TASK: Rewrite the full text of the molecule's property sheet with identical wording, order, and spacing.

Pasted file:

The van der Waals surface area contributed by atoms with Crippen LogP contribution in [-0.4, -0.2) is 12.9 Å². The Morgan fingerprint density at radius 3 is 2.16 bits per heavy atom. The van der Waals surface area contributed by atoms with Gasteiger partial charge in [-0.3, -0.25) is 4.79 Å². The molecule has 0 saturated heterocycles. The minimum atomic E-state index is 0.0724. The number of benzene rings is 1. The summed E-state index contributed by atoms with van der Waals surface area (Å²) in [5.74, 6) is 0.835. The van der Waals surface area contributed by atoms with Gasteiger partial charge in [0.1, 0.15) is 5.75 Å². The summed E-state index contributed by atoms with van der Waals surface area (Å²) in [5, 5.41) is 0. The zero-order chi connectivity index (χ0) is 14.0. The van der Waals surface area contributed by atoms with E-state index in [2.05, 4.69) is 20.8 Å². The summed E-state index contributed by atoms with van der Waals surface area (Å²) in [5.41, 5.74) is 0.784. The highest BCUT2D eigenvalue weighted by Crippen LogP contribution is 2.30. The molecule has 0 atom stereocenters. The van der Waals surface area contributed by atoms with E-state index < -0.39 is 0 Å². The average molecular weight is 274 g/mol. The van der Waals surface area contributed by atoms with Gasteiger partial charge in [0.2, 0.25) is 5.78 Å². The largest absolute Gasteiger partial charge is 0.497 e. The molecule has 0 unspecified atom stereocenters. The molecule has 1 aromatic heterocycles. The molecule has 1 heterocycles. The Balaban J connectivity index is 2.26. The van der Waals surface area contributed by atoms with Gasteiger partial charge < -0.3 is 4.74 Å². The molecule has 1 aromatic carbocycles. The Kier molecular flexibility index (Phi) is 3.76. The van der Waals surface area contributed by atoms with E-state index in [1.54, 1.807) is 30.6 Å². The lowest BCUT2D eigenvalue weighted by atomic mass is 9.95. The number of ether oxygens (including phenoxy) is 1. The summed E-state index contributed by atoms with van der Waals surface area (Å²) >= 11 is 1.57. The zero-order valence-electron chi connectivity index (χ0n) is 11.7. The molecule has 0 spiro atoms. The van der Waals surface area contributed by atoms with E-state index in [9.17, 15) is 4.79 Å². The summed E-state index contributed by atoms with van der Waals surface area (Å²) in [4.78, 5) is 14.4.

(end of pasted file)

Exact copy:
The van der Waals surface area contributed by atoms with Crippen LogP contribution in [-0.4, -0.2) is 12.9 Å². The Morgan fingerprint density at radius 3 is 2.16 bits per heavy atom. The van der Waals surface area contributed by atoms with Gasteiger partial charge in [-0.3, -0.25) is 4.79 Å². The molecule has 0 saturated heterocycles. The minimum atomic E-state index is 0.0724. The number of benzene rings is 1. The summed E-state index contributed by atoms with van der Waals surface area (Å²) in [5.74, 6) is 0.835. The van der Waals surface area contributed by atoms with Gasteiger partial charge in [0.1, 0.15) is 5.75 Å². The summed E-state index contributed by atoms with van der Waals surface area (Å²) in [5, 5.41) is 0. The zero-order chi connectivity index (χ0) is 14.0. The van der Waals surface area contributed by atoms with E-state index in [2.05, 4.69) is 20.8 Å². The summed E-state index contributed by atoms with van der Waals surface area (Å²) in [5.41, 5.74) is 0.784. The highest BCUT2D eigenvalue weighted by Crippen LogP contribution is 2.30. The molecule has 0 atom stereocenters. The van der Waals surface area contributed by atoms with E-state index < -0.39 is 0 Å². The average molecular weight is 274 g/mol. The van der Waals surface area contributed by atoms with Gasteiger partial charge in [0.2, 0.25) is 5.78 Å². The largest absolute Gasteiger partial charge is 0.497 e. The molecule has 0 unspecified atom stereocenters. The molecule has 1 aromatic heterocycles. The molecule has 1 heterocycles. The Balaban J connectivity index is 2.26. The van der Waals surface area contributed by atoms with Gasteiger partial charge < -0.3 is 4.74 Å². The molecule has 1 aromatic carbocycles. The Kier molecular flexibility index (Phi) is 3.76. The van der Waals surface area contributed by atoms with E-state index in [1.54, 1.807) is 30.6 Å². The lowest BCUT2D eigenvalue weighted by atomic mass is 9.95. The number of ether oxygens (including phenoxy) is 1. The summed E-state index contributed by atoms with van der Waals surface area (Å²) >= 11 is 1.57. The zero-order valence-electron chi connectivity index (χ0n) is 11.7. The molecule has 0 spiro atoms. The van der Waals surface area contributed by atoms with E-state index in [9.17, 15) is 4.79 Å². The summed E-state index contributed by atoms with van der Waals surface area (Å²) in [4.78, 5) is 14.4.